Licensing to Startups

Sometimes an invention is best commercialized via the creation of an "MIT startup": a technology-based company formed to commercialize one or more related inventions made at MIT and protected by intellectual property rights (i.e. patent or copyright) owned by MIT. Inventors may participate in these startup companies in a variety of ways, and TLO Licensing Officers are available to discuss all aspects of company formation with you.

While every MIT startup follows its own unique path, these are the major steps to getting a business off the ground:


We encourage you to contact the Technology Licensing Office early in the process to discuss your invention, how to protect the intellectual property, and your thoughts about a startup company.


In a startup, a major source of value, and thus a major tool for attracting investment, is intellectual property (usually one or more patents or substantial software code). Engage with the patent attorney contracted by the TLO to get a patent application filed on your invention before you make any public disclosure or communication of it, since early disclosure may limit your ability to get a patent, particularly outside the U.S.


The Technology Licensing Office, and in particular your Technology Licensing Officer, can connect you with a wealth of resources for inventors looking for help starting a company. The MIT Entrepreneurial Ecosystem can provide MIT inventors assistance with all facets of the startup process – from writing a business plan, to meeting like-minded entrepreneurs and investors, to attracting board members, to securing funding to demonstrate an invention's commercial viability.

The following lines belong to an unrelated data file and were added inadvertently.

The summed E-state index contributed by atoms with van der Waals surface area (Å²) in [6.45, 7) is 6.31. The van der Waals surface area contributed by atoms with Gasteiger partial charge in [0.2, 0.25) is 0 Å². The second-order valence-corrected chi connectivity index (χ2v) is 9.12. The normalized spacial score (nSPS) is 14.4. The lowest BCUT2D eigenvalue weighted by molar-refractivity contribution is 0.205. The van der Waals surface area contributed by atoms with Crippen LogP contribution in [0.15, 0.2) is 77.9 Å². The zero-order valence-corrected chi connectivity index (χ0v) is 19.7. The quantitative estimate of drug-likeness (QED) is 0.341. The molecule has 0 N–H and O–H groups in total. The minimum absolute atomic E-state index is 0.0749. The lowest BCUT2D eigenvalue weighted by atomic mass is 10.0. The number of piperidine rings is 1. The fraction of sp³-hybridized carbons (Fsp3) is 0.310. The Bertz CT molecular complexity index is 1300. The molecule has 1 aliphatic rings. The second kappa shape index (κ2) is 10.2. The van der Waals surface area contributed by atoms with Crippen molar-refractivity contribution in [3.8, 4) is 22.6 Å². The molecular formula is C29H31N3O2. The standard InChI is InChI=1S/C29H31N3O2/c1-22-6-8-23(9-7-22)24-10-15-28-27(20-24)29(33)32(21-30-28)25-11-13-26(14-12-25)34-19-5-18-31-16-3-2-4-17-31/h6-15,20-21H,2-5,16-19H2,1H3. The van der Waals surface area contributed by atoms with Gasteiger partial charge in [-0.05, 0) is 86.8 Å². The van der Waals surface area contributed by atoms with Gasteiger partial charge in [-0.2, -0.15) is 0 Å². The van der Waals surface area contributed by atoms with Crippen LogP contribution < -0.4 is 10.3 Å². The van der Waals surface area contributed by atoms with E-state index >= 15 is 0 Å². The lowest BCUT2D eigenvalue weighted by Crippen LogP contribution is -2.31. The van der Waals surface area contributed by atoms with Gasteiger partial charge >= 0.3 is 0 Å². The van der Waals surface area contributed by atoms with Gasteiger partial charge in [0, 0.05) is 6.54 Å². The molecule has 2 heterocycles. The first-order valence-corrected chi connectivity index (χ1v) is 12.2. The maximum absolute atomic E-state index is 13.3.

Entrepreneurial Ecosystem

  • Technology Licensing Office:  Manages Patent Filing and licensing of MIT technologies.
  • The Martin Trust Center for MIT Entrepreneurship:   provides the expertise, support, and connections MIT students need to become effective entrepreneurs.
  • MIT Innovation Initiative and Student Entrepreneurship Clubs
  • MIT Venture Mentoring Service:  Mentors MIT personnel on how to create and fund a startup company.
  • MIT Sandbox provides seed funding  for student-initiated entrepreneurship ideas, mentoring from within MIT and from a broad network of committed partners, and tailored educational experiences
  • Deshpande Center for Technological Innovation:  Provides advice on technology development and grants (up to $150K) for research done at MIT laboratories to develop ideas towards a product that can attract future venture or corporate funding.
  • The $100K Entrepreneurship Competition:   A series of events that culminate in the Spring Business Plan Contest.
  • Lemelson-MIT Program: The Lemelson-MIT Program offers a collection of awards focused on recognizing and supporting inventors and innovation.
  • The Engine: Provides incubator space, access to facilities and venture financing.


A formal business plan may or may not be part of this phase, but you'll need to develop an understanding of market potential, competition, funding needs, and how you plan to develop the product and attain the revenues sufficient to sustain and grow the company.


The TLO will negotiate with a representative of the company to grant a license to the startup. In some cases, a short-term option agreement may precede a license so your company can demonstrate to potential funders that it has secured the rights to negotiate for a license to the technology.


Commercializing technology is typically a capital-intensive process. You'll need to present your opportunity to people with the funds to help you make it happen: venture capitalists, angel investors and perhaps in the initial stages, friends and family. Participation in the MIT Entrepreneurial Ecosystem is one way to start the personal introduction process that can help you get the attention of angel and venture capital investors.